I’ve written before about our son Paul’s premature birth and the still birth of his twin brother Luke. However, one day while reading my daughter-in-law, Felicity‘s blog, I was reminded of a very significant moment in that season of our lives and wanted to record it here.
Felicity had written a post about our granddaughter Claire, whose story mirrors our son Paul’s. She had noted how Claire had danced in a recital and she stated: “I just kept thinking how far we’ve come from this season 7 years ago. Then she was a 3-pound preemie with a very uncertain future; what would I have given to have seen this moment?” (bold emphasis mine)
Twenty-eight years ago Paul weighed in at 2 lb. 6 oz, and 29 weeks gestation. (This was prior to some of the “wonder drugs” they now use to help “premies” lungs remain flexible.) His prematurity led to a condition called Highlands Membrane Disease which means the lining of his lungs became brittle. Unfortunately the force of the respirator on his brittle little lungs blew holes in both of them. Along with these complications he had a valve in his heart that hadn’t closed and was causing his oxygen levels to bounce around severely. Heart surgery had been being considered, but was no longer an option due to his blown lungs.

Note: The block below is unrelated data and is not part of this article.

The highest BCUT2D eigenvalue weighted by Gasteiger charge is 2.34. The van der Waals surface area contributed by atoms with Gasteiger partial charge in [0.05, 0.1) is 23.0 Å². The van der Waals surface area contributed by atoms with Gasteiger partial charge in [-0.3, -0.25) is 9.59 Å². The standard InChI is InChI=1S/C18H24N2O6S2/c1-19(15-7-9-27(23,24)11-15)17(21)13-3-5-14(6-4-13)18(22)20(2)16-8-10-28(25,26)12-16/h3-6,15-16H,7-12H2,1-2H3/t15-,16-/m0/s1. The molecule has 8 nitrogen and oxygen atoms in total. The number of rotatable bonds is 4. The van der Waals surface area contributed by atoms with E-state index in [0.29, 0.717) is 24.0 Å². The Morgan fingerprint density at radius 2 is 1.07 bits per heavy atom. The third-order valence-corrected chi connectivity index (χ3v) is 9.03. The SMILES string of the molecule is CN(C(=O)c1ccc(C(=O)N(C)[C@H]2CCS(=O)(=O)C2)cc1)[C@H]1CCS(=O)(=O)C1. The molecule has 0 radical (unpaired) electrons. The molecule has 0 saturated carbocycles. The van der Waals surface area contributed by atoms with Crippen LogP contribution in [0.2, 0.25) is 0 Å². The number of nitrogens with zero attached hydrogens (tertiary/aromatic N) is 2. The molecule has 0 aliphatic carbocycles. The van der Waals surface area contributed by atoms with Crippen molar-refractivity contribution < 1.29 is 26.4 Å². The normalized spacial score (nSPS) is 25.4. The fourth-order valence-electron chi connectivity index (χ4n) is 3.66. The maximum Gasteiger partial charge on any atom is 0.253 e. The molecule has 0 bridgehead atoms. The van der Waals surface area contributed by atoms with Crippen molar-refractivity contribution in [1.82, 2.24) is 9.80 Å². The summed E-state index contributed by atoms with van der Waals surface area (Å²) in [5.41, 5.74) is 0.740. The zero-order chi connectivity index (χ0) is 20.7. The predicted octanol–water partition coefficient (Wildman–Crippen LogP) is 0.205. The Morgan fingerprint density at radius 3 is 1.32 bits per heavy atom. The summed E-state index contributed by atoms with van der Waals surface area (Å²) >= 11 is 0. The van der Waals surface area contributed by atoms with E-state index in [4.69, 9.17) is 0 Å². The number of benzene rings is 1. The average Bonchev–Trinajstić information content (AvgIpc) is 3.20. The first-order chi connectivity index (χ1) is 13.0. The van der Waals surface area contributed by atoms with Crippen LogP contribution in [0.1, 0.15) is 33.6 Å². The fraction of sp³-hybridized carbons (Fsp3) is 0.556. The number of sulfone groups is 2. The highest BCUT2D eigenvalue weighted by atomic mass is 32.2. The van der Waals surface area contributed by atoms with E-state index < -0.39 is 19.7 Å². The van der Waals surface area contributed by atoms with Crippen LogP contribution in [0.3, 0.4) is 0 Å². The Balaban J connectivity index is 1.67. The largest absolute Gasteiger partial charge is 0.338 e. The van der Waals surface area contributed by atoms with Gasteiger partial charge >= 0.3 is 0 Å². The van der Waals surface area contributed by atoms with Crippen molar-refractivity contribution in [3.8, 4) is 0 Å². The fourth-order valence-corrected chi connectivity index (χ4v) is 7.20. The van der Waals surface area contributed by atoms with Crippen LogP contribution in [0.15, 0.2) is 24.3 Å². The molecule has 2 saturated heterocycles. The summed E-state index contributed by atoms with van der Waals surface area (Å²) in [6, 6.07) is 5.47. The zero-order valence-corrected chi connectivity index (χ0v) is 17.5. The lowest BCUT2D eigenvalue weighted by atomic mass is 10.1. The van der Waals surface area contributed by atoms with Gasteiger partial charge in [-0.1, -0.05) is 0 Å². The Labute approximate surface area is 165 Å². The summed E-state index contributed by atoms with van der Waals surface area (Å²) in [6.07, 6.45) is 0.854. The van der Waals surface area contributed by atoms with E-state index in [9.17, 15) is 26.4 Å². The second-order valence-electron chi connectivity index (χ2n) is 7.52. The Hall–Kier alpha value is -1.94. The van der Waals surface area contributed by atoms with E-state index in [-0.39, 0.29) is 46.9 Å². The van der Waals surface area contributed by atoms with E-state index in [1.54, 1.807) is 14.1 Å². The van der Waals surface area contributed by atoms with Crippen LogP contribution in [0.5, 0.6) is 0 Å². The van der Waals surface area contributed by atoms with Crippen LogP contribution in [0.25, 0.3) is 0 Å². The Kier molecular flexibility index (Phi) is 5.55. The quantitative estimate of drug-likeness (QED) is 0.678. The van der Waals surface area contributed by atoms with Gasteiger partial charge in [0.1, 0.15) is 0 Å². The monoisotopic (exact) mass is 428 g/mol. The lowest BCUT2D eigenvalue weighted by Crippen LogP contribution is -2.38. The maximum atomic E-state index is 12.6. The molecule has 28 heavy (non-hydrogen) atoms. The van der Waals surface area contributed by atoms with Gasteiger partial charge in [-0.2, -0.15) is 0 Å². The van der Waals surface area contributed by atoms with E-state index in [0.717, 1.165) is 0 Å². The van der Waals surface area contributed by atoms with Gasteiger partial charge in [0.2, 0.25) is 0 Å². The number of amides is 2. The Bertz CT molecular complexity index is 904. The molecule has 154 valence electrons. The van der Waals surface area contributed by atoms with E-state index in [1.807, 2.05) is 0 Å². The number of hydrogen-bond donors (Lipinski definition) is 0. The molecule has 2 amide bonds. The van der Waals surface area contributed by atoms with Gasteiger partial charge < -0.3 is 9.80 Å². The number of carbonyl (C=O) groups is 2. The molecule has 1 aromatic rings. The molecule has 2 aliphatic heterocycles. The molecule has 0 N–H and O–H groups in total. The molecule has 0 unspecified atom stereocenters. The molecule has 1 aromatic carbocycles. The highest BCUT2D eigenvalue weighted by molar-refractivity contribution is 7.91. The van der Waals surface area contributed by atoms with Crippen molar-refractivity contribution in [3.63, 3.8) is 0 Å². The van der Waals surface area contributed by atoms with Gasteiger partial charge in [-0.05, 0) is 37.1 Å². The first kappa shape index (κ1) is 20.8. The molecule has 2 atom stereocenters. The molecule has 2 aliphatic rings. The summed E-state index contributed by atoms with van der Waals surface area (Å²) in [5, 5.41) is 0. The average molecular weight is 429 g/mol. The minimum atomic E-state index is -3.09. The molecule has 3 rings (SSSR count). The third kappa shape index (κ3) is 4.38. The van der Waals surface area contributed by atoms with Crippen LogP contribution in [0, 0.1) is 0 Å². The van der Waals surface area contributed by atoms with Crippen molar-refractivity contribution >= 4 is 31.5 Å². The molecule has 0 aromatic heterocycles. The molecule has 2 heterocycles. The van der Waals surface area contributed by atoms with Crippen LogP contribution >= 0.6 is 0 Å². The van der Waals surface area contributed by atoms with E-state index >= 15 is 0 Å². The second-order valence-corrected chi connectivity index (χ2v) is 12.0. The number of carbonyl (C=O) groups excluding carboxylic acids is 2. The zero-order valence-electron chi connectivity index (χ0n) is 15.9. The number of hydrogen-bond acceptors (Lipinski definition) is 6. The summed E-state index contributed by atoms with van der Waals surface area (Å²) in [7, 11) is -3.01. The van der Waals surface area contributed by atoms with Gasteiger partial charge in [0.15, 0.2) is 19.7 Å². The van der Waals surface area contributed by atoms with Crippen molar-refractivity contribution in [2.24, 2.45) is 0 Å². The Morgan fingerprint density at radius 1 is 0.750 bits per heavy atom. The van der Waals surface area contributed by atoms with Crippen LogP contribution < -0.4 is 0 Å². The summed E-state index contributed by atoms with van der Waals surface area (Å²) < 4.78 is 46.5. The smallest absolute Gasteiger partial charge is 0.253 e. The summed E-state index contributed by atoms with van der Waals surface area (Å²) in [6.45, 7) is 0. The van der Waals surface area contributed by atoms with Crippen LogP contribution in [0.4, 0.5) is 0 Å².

At this point Paul was less than a week old and extremely unstable, yet we were needing to go home and have a memorial service for our infant son Luke. The reality of leaving Paul in such critical condition frightened me greatly. What if he died while we were gone? What if not hearing our voice for a few days caused him to give up? What if we couldn’t get back here if something else happened? What if . . . ? I was standing beside his isolette, filled with fear, tears coursing down my face, wondering how I was going to muster the courage to leave the next day, when suddenly a picture flashed through my mind.
I saw a little blond boy, wearing red shorts and a yellow, red, blue and white striped shirt. It was as if I was standing in my kitchen rather than in the NICU in Denver, CO. The little boy’s hair was long enough to be blowing in the wind as he ran giggling past the kitchen window. My heart melted as I caught a glimpse of his sweet little face. Peace began to replace the fear that had been running rampant in my heart and I sensed God had given me something of substance to hold on to!
The next day we drove four hours home to a memorial service for our little boy in heaven, while our son Paul fought to live here on earth. To shorten a very, long, tedious story, Paul came home to live with us eleven weeks after he had been born. He was in and out of the hospital for the first 18 months of his life, but then he began to thrive!
One day, when Paul was a little over 2 years of age, I was standing at my kitchen window watching our three children playing in the back yard, when suddenly Paul ran by the window giggling. Can you guess what he was wearing? Yes, he was wearing red shorts, a yellow, red, blue and white striped shirt, and his hair was blowing in the breeze! Tears filled my eyes, as I realized the picture God dropped into my heart two years earlier was no longer a glimpse.
It was now a reality!